Participants waved black flags and Palestinian flags and called, "Barak, Barak, defense minister, how many children have you killed today?"
Mosques throughout the northern city called on worshippers to participate in the rally and churches rang bells of mourning for the deaths of six activists who died protesting the confiscation of their lands in 1976.
'Land Day' is usually rife with tension and aggravation among the Arab sector, whose leaders claim the government exercises racist land policies seeking to shirk the minority of its property.
"Land Day has long ceased to be a day of ashes – it expresses the battle for existence and life," Hadash Chairman MK Mohammad Barakeh told Ynet.
"After they took and are still taking our lands, the current government also wants to take our IDs," he added.
Chairman of the Higher Arab Monitoring Committee Mohammad Zeidan told Ynet that policies had not changed since 1976.
"Today we are also dealing with the razing of homes and confiscation of land," he said. "We witness it in the Negev, in the center, and in the Galilee."
MK Ahmad Tibi (United Arab List-Ta'al) stressed that land was still the prime source of dispute between the government and the Arab sector.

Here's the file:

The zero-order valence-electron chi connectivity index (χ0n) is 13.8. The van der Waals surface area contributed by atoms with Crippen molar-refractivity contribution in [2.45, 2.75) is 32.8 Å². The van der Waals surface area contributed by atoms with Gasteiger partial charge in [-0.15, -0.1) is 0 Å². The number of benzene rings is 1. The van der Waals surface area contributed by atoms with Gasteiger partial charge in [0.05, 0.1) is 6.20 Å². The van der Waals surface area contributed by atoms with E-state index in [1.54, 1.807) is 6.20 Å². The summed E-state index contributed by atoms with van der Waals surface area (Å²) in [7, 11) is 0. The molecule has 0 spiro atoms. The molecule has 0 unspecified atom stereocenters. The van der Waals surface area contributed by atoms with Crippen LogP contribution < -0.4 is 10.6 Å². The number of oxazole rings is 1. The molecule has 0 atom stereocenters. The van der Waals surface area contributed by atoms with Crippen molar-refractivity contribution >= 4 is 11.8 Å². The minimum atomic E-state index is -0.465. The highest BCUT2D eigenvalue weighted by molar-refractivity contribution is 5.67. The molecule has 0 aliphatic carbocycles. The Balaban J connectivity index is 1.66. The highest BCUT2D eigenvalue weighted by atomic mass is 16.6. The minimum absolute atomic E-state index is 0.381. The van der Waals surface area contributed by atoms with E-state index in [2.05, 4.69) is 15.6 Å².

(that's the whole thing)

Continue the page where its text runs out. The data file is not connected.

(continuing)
"The general atmosphere, the feeling of despoilment, and the master-slave attitude towards the Arab citizen existed in '76 and still exist profusely today. In the past there was regional dialogue and more elements of apathy. Then there were a few scattered racists in the street, whereas today they are deputy prime ministers and ministers," he said.
On way to ceremony (Photo: Sahy Vaknin)
'Israel used democracy to take land'
'Land Day' ceremonies took place worldwide in recent days. On Monday Balad Chairman Jamal Zahalka returned from one such rally in Paris.
"I said there and I say today that Israel used democracy in order to rob us of our lands," he said. "Israel is a school for land confiscation, and since '76 it has only gotten worse. The bond between a man and land taken away from him never goes away, and we will continue to demand the land taken from us."
After speaking Saturday in Qalqilya, Palestinian Prime Minister Salem Fayyad spoke before 200 protestors who gathered in Karawat Beni Hassan in the West Bank.
The villagers are attempting to work the land there but complain of being denied entry by the IDF and settlers. Fayyad called for an end to occupation and objected to the prevention of access to agricultural fields.
Another protest took place in Budrus village, west of Ramallah, where protestors say 300 people were dispersed by the IDF. Three of them were reportedly injured because they tried to plant olive trees where the separation fence is being constructed.
The Higher Arab Monitoring Committee has planned another rally for the evening, to take place in the Negev.
Shmulik Grossman contributed to this report